The Big Squeeze: Can Cities Save The Earth?

Article author: 
Robert Krulwich
Article publisher: 
Article date: 
8 April 2013
Article category: 
Our American Future
Article Body: 

"Remove all the space within the atoms making up the human body, and every person that’s ever lived would fit inside a baseball. — Brian Greene"

...people, it seems, are willing to try. In the last century, all over the planet, billions of us have moved from villages and farms to squeeze into tighter and tighter, ever denser spaces... [see original article for photos of high density Hong Kong housing]...

...if all 7 billion of us had to live side-by-side in two story ranch houses, or yurts — no towers allowed — we'd overrun the planet; we'd strangle the forests, the meadows, the plains. So until we learn to have fewer babies, cities may be our salvation, no?...

Tim de Chant has a wonderfully creative blog called per square mile, where he thinks about population density. Last summer, he decided to try a little experiment. He asked himself: Suppose I could move everybody on Earth into a single city. How much space would that city occupy?...

Obviously, it depends on which city we choose as our model. Different cities have different densities. Hong Kong, as we've just seen, is very dense. Houston, much less so. Seven billion people living like Houstonians would occupy a lot more space than 7 billion people living like Manhattanites. But how much more? Tim did the numbers, and came up with this. [See original article for illuminating images. One shows all of the people of earth fitting in to Texas.]

But... You can't take 7 billion people, dump them into Texas and assume that the rest of the Earth will be left alone. Even if nobody lived in the other 49 states, Mexico, Canada, Asia, Africa, Australia, Europe and South America, we would still need to use some of that space.

People in the Enormous City still need food, furniture, clothing, water, electricity, building materials, still need a place to store their waste. They still need water systems, farms, ranches, electricity grids, dumps, lakes, even if they never leave their city...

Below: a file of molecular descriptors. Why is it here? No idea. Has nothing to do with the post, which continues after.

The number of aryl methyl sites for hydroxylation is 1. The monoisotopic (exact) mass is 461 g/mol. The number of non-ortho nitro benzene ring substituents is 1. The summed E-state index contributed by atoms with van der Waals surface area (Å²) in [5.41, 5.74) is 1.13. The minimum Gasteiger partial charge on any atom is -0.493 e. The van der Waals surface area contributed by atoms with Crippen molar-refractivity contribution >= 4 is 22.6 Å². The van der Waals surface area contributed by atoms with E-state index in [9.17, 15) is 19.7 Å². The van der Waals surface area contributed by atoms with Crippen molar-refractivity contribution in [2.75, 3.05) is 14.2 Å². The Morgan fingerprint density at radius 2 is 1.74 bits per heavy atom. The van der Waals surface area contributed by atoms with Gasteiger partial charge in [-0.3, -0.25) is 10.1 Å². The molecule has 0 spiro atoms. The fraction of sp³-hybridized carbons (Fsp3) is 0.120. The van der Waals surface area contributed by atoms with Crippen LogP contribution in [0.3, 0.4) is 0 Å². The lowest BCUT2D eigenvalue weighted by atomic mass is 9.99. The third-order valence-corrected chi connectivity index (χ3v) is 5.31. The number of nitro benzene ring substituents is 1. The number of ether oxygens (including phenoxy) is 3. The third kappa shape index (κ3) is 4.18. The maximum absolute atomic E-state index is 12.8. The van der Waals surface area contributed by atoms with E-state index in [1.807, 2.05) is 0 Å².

In a very rough way, he calculated that if everybody agreed to live like the average Bangladeshi, the world could exist largely people-free.

But as soon as we get richer — even as rich as the average Chinese — the world can't carry all 7 billion of us. We need more planet. If we all want to live American-style, we'd need four more planets.




Mass immigration is driving US population to double within the lifetimes of children born today. Doubling America's population will mean twice the demand for housing and twice the overcrowding. Doubling America's population will doubly diminish the natural ecosystems upon which we depend, including natural resources we draw down - such as water, farmland, and overseas petroleum. 

Squeezing twice as many people into the United States raises the issue of carrying capacity - the maximum population of a given species that can be supported indefinitely in a defined habitat without permanently impairing the productivity and functioning of that habitat. As shown in the article, if everyone on the planet lived at the United States standard of living, we would require over four earths to sustain us.